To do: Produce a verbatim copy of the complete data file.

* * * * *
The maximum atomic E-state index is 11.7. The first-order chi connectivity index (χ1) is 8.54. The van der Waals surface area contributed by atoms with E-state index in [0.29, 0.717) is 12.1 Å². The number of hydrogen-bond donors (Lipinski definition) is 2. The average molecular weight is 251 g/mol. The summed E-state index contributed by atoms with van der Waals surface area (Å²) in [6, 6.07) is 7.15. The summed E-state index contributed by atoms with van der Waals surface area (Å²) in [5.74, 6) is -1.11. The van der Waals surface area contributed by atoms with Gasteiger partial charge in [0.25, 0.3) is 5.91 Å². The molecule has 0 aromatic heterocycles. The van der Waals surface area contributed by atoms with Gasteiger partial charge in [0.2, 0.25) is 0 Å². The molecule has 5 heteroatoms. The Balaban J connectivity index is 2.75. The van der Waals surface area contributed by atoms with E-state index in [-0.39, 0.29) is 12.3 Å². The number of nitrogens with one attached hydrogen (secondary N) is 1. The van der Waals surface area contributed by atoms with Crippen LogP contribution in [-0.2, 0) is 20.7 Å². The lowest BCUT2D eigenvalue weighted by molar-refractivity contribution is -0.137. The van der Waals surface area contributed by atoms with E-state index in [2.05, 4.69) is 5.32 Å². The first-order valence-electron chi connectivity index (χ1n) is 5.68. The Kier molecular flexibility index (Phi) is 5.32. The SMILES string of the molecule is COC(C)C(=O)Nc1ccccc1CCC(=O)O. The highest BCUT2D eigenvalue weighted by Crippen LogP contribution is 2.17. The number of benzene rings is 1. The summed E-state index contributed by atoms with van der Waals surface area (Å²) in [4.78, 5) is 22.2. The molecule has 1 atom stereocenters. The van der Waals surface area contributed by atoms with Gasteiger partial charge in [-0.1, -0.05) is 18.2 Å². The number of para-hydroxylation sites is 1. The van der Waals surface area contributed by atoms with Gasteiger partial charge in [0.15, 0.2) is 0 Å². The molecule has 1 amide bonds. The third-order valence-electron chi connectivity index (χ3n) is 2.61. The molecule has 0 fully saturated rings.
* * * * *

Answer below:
The maximum atomic E-state index is 11.7. The first-order chi connectivity index (χ1) is 8.54. The van der Waals surface area contributed by atoms with E-state index in [0.29, 0.717) is 12.1 Å². The number of hydrogen-bond donors (Lipinski definition) is 2. The average molecular weight is 251 g/mol. The summed E-state index contributed by atoms with van der Waals surface area (Å²) in [6, 6.07) is 7.15. The summed E-state index contributed by atoms with van der Waals surface area (Å²) in [5.74, 6) is -1.11. The van der Waals surface area contributed by atoms with Gasteiger partial charge in [0.25, 0.3) is 5.91 Å². The molecule has 0 aromatic heterocycles. The van der Waals surface area contributed by atoms with Gasteiger partial charge in [0.2, 0.25) is 0 Å². The molecule has 5 heteroatoms. The Balaban J connectivity index is 2.75. The van der Waals surface area contributed by atoms with E-state index in [-0.39, 0.29) is 12.3 Å². The number of nitrogens with one attached hydrogen (secondary N) is 1. The van der Waals surface area contributed by atoms with Crippen LogP contribution in [-0.2, 0) is 20.7 Å². The lowest BCUT2D eigenvalue weighted by molar-refractivity contribution is -0.137. The van der Waals surface area contributed by atoms with E-state index in [2.05, 4.69) is 5.32 Å². The first-order valence-electron chi connectivity index (χ1n) is 5.68. The Kier molecular flexibility index (Phi) is 5.32. The SMILES string of the molecule is COC(C)C(=O)Nc1ccccc1CCC(=O)O. The highest BCUT2D eigenvalue weighted by Crippen LogP contribution is 2.17. The number of benzene rings is 1. The summed E-state index contributed by atoms with van der Waals surface area (Å²) in [4.78, 5) is 22.2. The molecule has 1 atom stereocenters. The van der Waals surface area contributed by atoms with Gasteiger partial charge in [-0.1, -0.05) is 18.2 Å². The number of para-hydroxylation sites is 1. The van der Waals surface area contributed by atoms with Gasteiger partial charge in [0.15, 0.2) is 0 Å². The molecule has 1 amide bonds. The third-order valence-electron chi connectivity index (χ3n) is 2.61. The molecule has 0 fully saturated rings.